“The passive voice should be avoided,” we are told by those who use the thing they warn against to warn us of things. The passive voice states things in a neutral sounding way — as if they just happened, not as if somebody affirmatively did the thing being passively described. First year law school students are taught that there is only one situation in which it is desirable to use the passive voice, making an argument to defend a guilty client.
If your client has without question done wrong, use the passive voice to describe the wrongdoing. He stabbed somebody, and this is a fact you can’t argue away; to maintain your credibility as his defender you must admit it. So use the passive voice, in passing, to admit this damaging fact while defending him. Law students are instructed, in a case like this, to bury the unavoidable admission in the middle of a paragraph otherwise favorable to your client, and phrase it in the passive voice. “…the victim was stabbed with my client’s knife…” reads much better than “admittedly, my client repeatedly stabbed the victim”.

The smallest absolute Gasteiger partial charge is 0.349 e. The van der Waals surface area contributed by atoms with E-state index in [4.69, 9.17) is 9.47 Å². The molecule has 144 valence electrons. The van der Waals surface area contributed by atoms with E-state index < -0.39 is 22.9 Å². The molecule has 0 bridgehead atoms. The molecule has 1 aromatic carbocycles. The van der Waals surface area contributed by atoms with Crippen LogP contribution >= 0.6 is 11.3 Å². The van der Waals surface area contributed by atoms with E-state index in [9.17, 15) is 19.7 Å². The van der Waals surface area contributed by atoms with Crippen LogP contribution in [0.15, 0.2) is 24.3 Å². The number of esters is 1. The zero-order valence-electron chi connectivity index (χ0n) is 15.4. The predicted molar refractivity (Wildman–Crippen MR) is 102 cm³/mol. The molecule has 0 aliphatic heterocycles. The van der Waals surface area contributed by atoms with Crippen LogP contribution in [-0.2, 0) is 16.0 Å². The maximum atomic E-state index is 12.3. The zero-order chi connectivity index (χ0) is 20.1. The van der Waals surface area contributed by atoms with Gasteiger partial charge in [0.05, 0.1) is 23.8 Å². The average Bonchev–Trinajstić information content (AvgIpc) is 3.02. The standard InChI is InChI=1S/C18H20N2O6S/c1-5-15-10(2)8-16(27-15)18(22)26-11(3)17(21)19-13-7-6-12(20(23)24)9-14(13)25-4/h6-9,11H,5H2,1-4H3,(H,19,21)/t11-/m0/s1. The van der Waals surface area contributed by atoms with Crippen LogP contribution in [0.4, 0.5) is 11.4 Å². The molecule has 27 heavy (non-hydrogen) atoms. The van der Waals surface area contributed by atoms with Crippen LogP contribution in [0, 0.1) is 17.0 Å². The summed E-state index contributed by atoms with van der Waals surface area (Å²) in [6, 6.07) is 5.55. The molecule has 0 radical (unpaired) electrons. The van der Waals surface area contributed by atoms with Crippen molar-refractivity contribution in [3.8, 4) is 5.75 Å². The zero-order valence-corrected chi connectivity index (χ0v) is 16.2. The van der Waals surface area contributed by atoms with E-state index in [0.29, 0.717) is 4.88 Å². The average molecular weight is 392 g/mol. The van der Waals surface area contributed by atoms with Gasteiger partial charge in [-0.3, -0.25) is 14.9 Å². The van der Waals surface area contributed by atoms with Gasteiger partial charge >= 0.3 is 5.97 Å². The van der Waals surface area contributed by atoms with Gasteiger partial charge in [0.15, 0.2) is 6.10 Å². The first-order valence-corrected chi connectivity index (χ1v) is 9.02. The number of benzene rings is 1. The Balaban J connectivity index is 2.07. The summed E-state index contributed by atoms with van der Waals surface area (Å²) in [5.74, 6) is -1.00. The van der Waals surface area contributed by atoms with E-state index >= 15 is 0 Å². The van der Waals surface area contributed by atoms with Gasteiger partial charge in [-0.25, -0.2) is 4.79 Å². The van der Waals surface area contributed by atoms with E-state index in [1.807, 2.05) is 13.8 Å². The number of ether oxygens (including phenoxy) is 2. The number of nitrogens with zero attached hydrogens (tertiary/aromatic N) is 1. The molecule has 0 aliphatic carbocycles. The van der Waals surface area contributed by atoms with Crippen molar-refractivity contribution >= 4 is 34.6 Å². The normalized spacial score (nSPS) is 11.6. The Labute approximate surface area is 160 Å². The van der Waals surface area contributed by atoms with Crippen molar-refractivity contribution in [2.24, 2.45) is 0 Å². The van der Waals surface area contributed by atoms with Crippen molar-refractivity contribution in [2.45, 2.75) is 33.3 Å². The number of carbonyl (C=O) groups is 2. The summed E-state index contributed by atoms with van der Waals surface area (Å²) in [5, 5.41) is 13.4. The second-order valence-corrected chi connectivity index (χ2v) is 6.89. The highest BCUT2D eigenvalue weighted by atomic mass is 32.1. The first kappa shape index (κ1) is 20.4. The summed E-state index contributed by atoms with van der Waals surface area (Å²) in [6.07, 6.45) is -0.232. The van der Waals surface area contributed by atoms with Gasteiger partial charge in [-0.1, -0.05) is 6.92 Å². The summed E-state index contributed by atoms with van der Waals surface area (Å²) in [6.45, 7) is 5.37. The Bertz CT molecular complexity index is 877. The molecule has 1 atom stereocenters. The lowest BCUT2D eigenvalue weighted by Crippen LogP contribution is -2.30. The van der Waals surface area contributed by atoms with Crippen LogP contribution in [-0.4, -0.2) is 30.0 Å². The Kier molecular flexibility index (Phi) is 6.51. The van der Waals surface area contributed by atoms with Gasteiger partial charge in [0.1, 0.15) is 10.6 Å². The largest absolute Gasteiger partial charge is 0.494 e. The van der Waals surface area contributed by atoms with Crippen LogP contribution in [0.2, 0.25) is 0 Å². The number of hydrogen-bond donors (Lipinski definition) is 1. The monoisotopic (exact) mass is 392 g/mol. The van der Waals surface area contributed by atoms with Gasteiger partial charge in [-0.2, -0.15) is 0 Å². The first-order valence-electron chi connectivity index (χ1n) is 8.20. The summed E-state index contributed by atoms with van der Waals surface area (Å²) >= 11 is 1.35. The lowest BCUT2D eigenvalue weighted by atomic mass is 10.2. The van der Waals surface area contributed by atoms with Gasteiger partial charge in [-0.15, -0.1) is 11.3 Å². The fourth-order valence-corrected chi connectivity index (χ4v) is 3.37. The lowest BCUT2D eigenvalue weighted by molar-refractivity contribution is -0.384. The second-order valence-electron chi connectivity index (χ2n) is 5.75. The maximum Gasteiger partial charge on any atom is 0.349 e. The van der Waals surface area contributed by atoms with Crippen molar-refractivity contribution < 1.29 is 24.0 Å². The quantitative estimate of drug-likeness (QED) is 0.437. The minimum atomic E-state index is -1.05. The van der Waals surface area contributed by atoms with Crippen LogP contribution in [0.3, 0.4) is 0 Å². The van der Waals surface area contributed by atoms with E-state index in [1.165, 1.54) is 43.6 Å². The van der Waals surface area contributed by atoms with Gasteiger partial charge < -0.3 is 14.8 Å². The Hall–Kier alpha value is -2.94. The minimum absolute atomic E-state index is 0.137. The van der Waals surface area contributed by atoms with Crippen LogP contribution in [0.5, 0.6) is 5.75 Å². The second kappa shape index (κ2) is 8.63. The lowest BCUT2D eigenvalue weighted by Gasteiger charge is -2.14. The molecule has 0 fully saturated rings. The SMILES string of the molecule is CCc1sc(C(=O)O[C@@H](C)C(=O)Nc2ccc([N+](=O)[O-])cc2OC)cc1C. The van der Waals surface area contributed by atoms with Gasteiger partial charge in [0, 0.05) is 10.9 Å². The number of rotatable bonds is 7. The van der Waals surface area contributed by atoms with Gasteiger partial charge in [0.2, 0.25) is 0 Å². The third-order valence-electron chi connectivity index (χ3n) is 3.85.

The passive voice is used reflexively in such situations by ordinary citizens, it is ubiquitous in non-apologies. It phrases a reality in a way that puts no emphasis on who did what, places no blame or burden on anyone for their actions. Refer to the hurtful incident as “that thing that happened”, a misunderstanding, not something anyone did to anyone. Shit happens, asshole!
Jeremy Scahill, in today’s Intercepted podcast, illustrating longtime US callousness about killing civilians anywhere, played a clip of anti-fascist Trump resister former Secretary of State Madeline Albright (then US Ambassador to the UN) talking about the dire US supported sanctions against Iraq. The sanctions, started under recently lionized president George H.W. Bush and continued for 13 years by Bill Clinton and Bush II, until after the second U.S. invasion of Iraq, had disastrous effects on the people of Iraq, though they had little effect on the rulers and the wealthiest Iraqis.
Wikipedia: High rates of malnutrition, lack of medical supplies, and diseases from lack of clean water were reported during sanctions. In 2001, the chairman of the Iraqi Medical Association’s scientific committee sent a plea to the BMJ to help it raise awareness of the disastrous effects the sanctions were having on the Iraqi healthcare system.